As I sat in a dimly lit, vaguely hipster Chicago coffeehouse, a flash went off in the corner of my eye. To my left, I saw a smiling couple posing as the man held up what I would later learn was a selfie stick. I shrugged and returned to my Americano. By now, such an event should come as no surprise. In the age of Instagram and Snapchat, the selfie has become a ubiquitous part of our popular culture, driven by our well-documented addiction to technology and need to be everywhere at once. But, at a time when harsh judgment runs wild, the selfie should be seen as a way of proclaiming self-love.
Selfies have taken popular culture by storm, partially driven by the omnipresent Kim Kardashian, undisputed queen of selfies. Her upcoming coffee table book, Selfish, is a compilation of never-before-seen gems. Selfish’s glorification of amateur self-photography is indicative of our culture’s growing obsession with the wonders of the smartphone.
However, I wonder if the world’s selfie obsession is driven by another cultural phenomenon: a crisis of confidence. In the face of magazine covers that bemoan “millennial narcissism,” it might strike some as strange to proclaim that we are in the midst of a crisis of self-esteem. Time’s 2013 cover story “The Me, Me, Me Generation” pointed the finger at millennials as self-obsessed and self- absorbed, entitled brats. These claims are often centered on studies suggesting that college students have grown more narcissistic since 1970s.
But these claims are overblown. Other generations have borne accusations of self-centeredness. A 1976 New York Magazine cover story labeled the 70s the “Me Decade.” Furthermore, studies are often based on the Narcissistic Personality Inventory, which can foster misleading conclusions. For example, agreement with the statement “I like to look at my body”—a statement featured in the NPI —could be seen as a mark of self-esteem, not a measurement of narcissism. But perhaps the rash of “millennial narcissism” upon us is not the product of conceit, but of insecurity—the other face of ego’s coin.
Millennials are a product of the digital age. From VCRs to DVDs, desktops to laptops, flip-phones to smartphones, we have witnessed the evolution of technology and leveraged its power to express ourselves. However, as we expand our social networks in a way that can feel, especially at Yale, as if everyone lives in two degrees of separation rather than the paradigmatic six, the cacophonous race to have a voice can lead to a feeling of voicelessness. We use social media to proclaim strongly held opinions because we are afraid to fall into the shadows of not feeling important. By engaging in such public actions that invite the world’s gaze, we might be proclaiming and affirming our place within it.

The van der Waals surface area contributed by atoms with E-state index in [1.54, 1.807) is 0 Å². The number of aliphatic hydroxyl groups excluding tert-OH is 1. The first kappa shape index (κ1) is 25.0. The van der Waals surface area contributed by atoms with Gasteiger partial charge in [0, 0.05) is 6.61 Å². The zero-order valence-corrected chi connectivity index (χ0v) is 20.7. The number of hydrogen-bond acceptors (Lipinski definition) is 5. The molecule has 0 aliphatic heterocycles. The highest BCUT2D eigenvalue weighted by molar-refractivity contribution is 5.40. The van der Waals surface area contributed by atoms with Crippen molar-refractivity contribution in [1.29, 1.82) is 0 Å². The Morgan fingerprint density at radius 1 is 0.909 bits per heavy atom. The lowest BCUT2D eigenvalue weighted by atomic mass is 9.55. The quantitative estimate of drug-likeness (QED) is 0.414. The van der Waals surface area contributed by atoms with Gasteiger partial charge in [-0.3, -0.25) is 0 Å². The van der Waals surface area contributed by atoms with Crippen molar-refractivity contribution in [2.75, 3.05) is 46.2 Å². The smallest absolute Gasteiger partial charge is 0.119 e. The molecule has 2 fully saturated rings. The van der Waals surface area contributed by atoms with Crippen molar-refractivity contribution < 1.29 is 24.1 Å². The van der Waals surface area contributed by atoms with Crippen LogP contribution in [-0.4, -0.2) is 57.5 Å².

Without a doubt, much of the world’s social media could be described as mindless drivel. But we should not be so quick to write off the selfie. It is unique in its capacity to capture a feeling of self-love. Whether loud or subtle, the selfie is an act that declares “I matter,” and enters a human face into the hollow midst of 24-hour news cycle, Facebook news feeds, and Twitter timelines. For people of color in particular, such self-confidence can function as a political tool to give them voice in a society that divides, denies and denigrates them. Kendrick Lamar’s song “i” belies the radical nature of proclaiming “I love myself” for marginalized communities. For women and girls conditioned to sidestep accepting compliments, taking a selfie can be seen as an attempt to right the all-too-often crooked room of self-perception. The hashtag #FeministSelfie, which gained popularity late last year, supports this view. Beauty is in the eye of beholder. The selfie—in which the beholder and photographer converge in one person—can very well be a source of empowerment.
Of course, self-exposure and the desire for virtual visibility come with risk. A digital world subjects our flaws and foibles to increased scrutiny. Use of Photoshop is a given for every magazine cover. People refrain from speaking frankly for fear the meaning behind their words will be distorted or manipulated (look no further than the rise of “off-the-record” comments). In such an environment, undertaking a public display that showcases one’s image requires a certain sense of vulnerability.
Any quick glance at Reddit forums or online gossip blogs reminds us of the public’s tendency to tear someone down. By sharing an image of yourself in digital spaces where you can be so easily critiqued, the selfie can be a step towards loving yourself without regard for affirmation from others. For some, garnering likes will be a primary motivation. But for many, likes may just be icing on the cake. For these latter ladies, a selfie is a way to tell yourself and the world—in the words of Beyoncé—“I woke up like this—flawless.”